In 2018, an average of four Americans per month were fatally tasered by the police. Not a single month went by without at least two fatal police taserings. The largest number of police tasering fatalities in a calendar month was six. This happened in February and again in August. Twice there were two fatal police taserings on one day: on Dec. 5, when there was one in California and another one in Texas, and on Dec. 27, when there was one in Massachusetts and one in Tennessee. Twice in 2018—on May 21-22 and Oct. 3-4—there were fatal police taserings on two consecutive days.
All the 2018 victims were male. Three of the victims were prisoners in jail.
In 2018, there was at least one fatal police tasering in 23 states—Alabama, Arizona, California, Colorado, Florida, Georgia, Illinois, Kentucky, Louisiana, Maryland, Massachusetts, Mississippi, New Mexico, New York, Ohio, Oklahoma, Pennsylvania, South Carolina, South Dakota, Tennessee, Texas, Virginia, and Washington.
There was more than one fatal police tasering in 10 of these 23 states. There were 14 fatal police taserings in California; four in Florida; three in Texas; and two each in seven states: Colorado, Georgia, Kentucky, Louisiana, Mississippi, Oklahoma, and Tennessee.
The statistics on fatal police taserings in California are disturbing. There were five of them in 2017 and 14 in 2018; thus, the number of fatal police taserings in California nearly tripled in one year. Thirty percent of all the fatal police taserings in the United States in 2018 took place in that one state. (Three—more than 20 percent—of the fatal police taserings in California in 2018 occurred in one county, San Mateo, whose population is less than 750,000 in a state with around 40 million inhabitants.)
At least 18 of the 48 victims of fatal police taserings in 2018—almost 40 percent—were electroshocked more than once. Nine of the 18 victims were shocked twice; two were shocked three times; one was shocked six times; one was shocked an unbelievable 27 times; and five victims were shocked an unspecified “multiple” number of times.
Three of the 2018 victims were electroshocked while naked.
Typically, victims fatally tasered by police die within hours of being electroshocked. In 2018, somewhat unusually, almost 25 percent—11 of the 48 shocked victims—died the next day or later. Three of these 11 victims survived for three days; one victim survived for five days; another victim for six days; and another for eight days. Paul Silva, tasered by California police, lingered for 36 days before dying.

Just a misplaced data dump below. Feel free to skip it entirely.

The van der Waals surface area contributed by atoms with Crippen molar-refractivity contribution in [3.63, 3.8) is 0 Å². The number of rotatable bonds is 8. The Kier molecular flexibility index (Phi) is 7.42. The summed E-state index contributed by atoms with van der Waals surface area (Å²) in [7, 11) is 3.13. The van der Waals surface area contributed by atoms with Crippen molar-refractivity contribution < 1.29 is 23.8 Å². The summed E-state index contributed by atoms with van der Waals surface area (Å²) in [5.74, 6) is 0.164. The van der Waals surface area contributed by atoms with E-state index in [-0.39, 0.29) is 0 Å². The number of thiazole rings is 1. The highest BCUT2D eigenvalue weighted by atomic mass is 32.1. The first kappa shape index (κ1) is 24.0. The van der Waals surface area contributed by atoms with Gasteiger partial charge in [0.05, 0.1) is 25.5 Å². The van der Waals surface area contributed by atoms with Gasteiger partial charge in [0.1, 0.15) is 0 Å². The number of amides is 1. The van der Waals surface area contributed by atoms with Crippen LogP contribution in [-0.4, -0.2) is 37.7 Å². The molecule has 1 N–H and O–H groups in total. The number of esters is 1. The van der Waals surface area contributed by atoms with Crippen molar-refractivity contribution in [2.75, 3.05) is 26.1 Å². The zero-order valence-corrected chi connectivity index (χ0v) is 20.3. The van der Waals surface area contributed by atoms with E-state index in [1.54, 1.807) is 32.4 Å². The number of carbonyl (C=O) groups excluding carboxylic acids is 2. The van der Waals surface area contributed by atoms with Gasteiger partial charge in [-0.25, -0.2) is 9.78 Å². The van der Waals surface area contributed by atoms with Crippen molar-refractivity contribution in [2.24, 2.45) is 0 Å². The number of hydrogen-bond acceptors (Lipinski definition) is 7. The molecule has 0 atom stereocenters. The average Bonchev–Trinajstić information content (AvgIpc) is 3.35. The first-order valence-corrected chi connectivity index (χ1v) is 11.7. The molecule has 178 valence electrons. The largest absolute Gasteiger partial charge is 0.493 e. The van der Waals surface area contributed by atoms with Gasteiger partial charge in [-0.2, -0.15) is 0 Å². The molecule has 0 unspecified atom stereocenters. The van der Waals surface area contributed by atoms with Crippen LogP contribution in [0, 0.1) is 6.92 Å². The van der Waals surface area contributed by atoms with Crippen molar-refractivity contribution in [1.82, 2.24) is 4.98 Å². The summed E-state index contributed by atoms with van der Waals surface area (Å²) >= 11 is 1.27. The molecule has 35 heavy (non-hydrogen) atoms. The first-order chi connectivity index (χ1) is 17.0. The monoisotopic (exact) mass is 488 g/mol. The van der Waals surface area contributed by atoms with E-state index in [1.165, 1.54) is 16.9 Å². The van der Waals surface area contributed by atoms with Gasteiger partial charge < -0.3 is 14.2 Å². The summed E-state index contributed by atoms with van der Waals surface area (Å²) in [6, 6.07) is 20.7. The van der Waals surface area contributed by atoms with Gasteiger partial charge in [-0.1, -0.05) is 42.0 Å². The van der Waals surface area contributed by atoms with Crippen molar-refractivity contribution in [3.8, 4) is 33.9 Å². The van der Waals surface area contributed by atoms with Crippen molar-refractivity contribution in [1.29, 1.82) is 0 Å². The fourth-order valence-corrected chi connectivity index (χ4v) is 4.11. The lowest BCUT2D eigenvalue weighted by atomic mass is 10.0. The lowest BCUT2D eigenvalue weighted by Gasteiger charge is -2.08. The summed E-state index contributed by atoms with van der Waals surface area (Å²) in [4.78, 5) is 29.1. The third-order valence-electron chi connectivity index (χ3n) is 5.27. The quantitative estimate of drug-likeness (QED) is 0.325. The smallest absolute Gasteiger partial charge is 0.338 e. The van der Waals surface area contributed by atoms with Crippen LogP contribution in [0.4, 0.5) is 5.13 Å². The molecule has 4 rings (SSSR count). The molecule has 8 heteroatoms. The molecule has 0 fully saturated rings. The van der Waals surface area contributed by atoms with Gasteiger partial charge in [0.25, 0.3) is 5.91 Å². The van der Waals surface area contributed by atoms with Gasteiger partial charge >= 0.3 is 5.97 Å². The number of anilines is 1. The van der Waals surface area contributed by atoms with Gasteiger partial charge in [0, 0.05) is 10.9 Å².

Usually, the sequence of events in a fatal police tasering is this: The electroshocked victim experiences unbearable pain, collapses to the ground and convulses; suffers cardiac arrest or has a heart attack; struggles agonizingly to breathe; turns blue; and dies either shortly or within hours. In 2018, two of the fatal police taserings did not fall within this typical pattern of tasering fatalities. Christopher A. Roberts was walking or running down concrete stairs when he was tasered, whereupon he fell and hit his head. He died the next day, presumably of skull injuries. Dana Dean Carrothers was a suicidal man police found sitting in his van with a container of gasoline. As he attempted to re-enter the gasoline-soaked vehicle, a police officer “deployed his Taser.” Carrothers immediately burst into flames and “was burned beyond recognition.”
The Fatal Police Taserings in Georgia in 2018
There were two fatal police taserings in Georgia in 2018.
This brings the total number of fatal police taserings in this state to 31.
The first fatal police tasering in Georgia in 2018 occurred on Jan. 27 in Barrow County. The victim was 30-year old Charles Williams.
The GBI, which was investigating the circumstances of Williams’ death, refused to comment. It did issue a two- sentence statement: “A Taser was deployed by one of the deputies to gain control of Williams. He continued to be combative and fought with deputies after the Taser was used.”
After watching a video of her son being subdued by four deputies, Williams’ mother told the press: “The only thing running through my mind is they’re hiding things. I want justice for my son. I do think there was excessive force used on him. How are you going to tell him to ‘calm down’ if you’re punching him and hitting him with a Taser?”
The second 2018 fatal police tasering in Georgia occurred in Fulton County on Sept. 11. The victim was 32-year old Antonio May, an inmate of the Fulton County Jail imprisoned on trespassing charges.
According to the jail officials, May “was allegedly combative and failed to comply with jail staff, causing a confrontation.” Jail staff then “used a stun gun on May and pepper-sprayed him… He later became unresponsive.” Subsequent news stories report that May “was shot by two Tasers… [and later] he became unresponsive, fell to the floor and died.”
According to other news reports, at least one jail inmate provided an account of the Antonio May tasering incident that differed markedly from the version given by jailors. Members of May’s family called his death “plain murder,” picketed the jail and asked for a criminal investigation.
An attorney for May’s family describes his fatal tasering in the Fulton County Jail as part of the “culture of death” at that facility. Atlanta newspapers report that the Fulton County Jail ranks No. 1 in the state for inmate deaths. There have been more than 50 inmate deaths at the Fulton County Jail over the past decade, and in 2017, five inmates died there within a 75-day period.
Fatal Police Taserings: Concluding Comments